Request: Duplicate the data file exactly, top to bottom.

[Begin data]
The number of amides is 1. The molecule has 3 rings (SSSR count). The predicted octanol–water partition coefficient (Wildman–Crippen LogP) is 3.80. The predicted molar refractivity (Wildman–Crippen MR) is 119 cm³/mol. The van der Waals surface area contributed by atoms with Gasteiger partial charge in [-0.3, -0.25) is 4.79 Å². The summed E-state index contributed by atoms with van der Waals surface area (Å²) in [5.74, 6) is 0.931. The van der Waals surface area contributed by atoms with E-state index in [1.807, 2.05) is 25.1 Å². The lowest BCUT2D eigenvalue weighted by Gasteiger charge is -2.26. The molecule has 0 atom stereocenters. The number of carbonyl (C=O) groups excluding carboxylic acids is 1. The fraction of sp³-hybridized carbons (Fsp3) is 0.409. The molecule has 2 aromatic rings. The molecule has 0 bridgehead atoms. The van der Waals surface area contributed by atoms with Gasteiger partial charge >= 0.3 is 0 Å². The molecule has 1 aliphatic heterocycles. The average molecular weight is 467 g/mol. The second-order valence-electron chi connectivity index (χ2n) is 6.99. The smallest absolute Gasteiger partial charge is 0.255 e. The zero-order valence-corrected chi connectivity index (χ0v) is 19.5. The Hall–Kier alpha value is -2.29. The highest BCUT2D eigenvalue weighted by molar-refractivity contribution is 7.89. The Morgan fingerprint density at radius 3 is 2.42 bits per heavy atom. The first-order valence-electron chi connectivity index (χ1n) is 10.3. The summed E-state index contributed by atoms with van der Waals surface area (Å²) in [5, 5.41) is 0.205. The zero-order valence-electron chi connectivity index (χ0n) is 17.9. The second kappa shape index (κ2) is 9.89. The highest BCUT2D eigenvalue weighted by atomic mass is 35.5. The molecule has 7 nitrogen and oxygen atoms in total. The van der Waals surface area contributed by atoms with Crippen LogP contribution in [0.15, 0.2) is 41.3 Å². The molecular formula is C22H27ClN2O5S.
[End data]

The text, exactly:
The number of amides is 1. The molecule has 3 rings (SSSR count). The predicted octanol–water partition coefficient (Wildman–Crippen LogP) is 3.80. The predicted molar refractivity (Wildman–Crippen MR) is 119 cm³/mol. The van der Waals surface area contributed by atoms with Gasteiger partial charge in [-0.3, -0.25) is 4.79 Å². The summed E-state index contributed by atoms with van der Waals surface area (Å²) in [5.74, 6) is 0.931. The van der Waals surface area contributed by atoms with E-state index in [1.807, 2.05) is 25.1 Å². The lowest BCUT2D eigenvalue weighted by Gasteiger charge is -2.26. The molecule has 0 atom stereocenters. The number of carbonyl (C=O) groups excluding carboxylic acids is 1. The fraction of sp³-hybridized carbons (Fsp3) is 0.409. The molecule has 2 aromatic rings. The molecule has 0 bridgehead atoms. The van der Waals surface area contributed by atoms with Gasteiger partial charge >= 0.3 is 0 Å². The molecule has 1 aliphatic heterocycles. The average molecular weight is 467 g/mol. The second-order valence-electron chi connectivity index (χ2n) is 6.99. The smallest absolute Gasteiger partial charge is 0.255 e. The zero-order valence-corrected chi connectivity index (χ0v) is 19.5. The Hall–Kier alpha value is -2.29. The highest BCUT2D eigenvalue weighted by molar-refractivity contribution is 7.89. The Morgan fingerprint density at radius 3 is 2.42 bits per heavy atom. The first-order valence-electron chi connectivity index (χ1n) is 10.3. The summed E-state index contributed by atoms with van der Waals surface area (Å²) in [5, 5.41) is 0.205. The zero-order valence-electron chi connectivity index (χ0n) is 17.9. The second kappa shape index (κ2) is 9.89. The highest BCUT2D eigenvalue weighted by atomic mass is 35.5. The molecule has 7 nitrogen and oxygen atoms in total. The van der Waals surface area contributed by atoms with Crippen LogP contribution in [0.15, 0.2) is 41.3 Å². The molecular formula is C22H27ClN2O5S.